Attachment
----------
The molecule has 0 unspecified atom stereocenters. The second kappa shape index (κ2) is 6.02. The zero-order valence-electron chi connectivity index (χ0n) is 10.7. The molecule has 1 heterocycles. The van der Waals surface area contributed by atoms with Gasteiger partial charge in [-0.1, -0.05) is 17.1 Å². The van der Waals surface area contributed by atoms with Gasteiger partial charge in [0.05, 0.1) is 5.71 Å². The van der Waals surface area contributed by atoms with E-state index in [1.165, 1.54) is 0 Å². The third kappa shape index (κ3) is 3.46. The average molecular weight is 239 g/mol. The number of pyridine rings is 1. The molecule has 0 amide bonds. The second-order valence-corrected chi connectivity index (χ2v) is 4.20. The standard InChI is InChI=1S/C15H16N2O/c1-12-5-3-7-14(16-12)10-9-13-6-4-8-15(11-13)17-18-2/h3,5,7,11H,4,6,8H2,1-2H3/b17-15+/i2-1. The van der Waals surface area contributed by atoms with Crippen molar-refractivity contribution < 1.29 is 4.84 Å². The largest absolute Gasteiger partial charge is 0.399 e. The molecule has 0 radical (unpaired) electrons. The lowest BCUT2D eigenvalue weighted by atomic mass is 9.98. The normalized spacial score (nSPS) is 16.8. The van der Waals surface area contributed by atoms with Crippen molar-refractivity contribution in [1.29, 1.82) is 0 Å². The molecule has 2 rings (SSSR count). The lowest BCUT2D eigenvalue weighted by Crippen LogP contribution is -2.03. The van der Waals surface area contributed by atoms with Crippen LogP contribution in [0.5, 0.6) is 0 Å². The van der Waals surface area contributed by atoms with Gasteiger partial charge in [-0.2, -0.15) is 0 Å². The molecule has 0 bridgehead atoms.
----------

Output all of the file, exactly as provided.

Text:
The molecule has 0 unspecified atom stereocenters. The second kappa shape index (κ2) is 6.02. The zero-order valence-electron chi connectivity index (χ0n) is 10.7. The molecule has 1 heterocycles. The van der Waals surface area contributed by atoms with Gasteiger partial charge in [-0.1, -0.05) is 17.1 Å². The van der Waals surface area contributed by atoms with Gasteiger partial charge in [0.05, 0.1) is 5.71 Å². The van der Waals surface area contributed by atoms with E-state index in [1.165, 1.54) is 0 Å². The third kappa shape index (κ3) is 3.46. The average molecular weight is 239 g/mol. The number of pyridine rings is 1. The molecule has 0 amide bonds. The second-order valence-corrected chi connectivity index (χ2v) is 4.20. The standard InChI is InChI=1S/C15H16N2O/c1-12-5-3-7-14(16-12)10-9-13-6-4-8-15(11-13)17-18-2/h3,5,7,11H,4,6,8H2,1-2H3/b17-15+/i2-1. The van der Waals surface area contributed by atoms with Crippen molar-refractivity contribution < 1.29 is 4.84 Å². The largest absolute Gasteiger partial charge is 0.399 e. The molecule has 0 radical (unpaired) electrons. The lowest BCUT2D eigenvalue weighted by atomic mass is 9.98. The normalized spacial score (nSPS) is 16.8. The van der Waals surface area contributed by atoms with Crippen molar-refractivity contribution in [1.29, 1.82) is 0 Å². The molecule has 2 rings (SSSR count). The lowest BCUT2D eigenvalue weighted by Crippen LogP contribution is -2.03. The van der Waals surface area contributed by atoms with Crippen LogP contribution in [0.5, 0.6) is 0 Å². The van der Waals surface area contributed by atoms with Gasteiger partial charge in [-0.2, -0.15) is 0 Å². The molecule has 0 bridgehead atoms.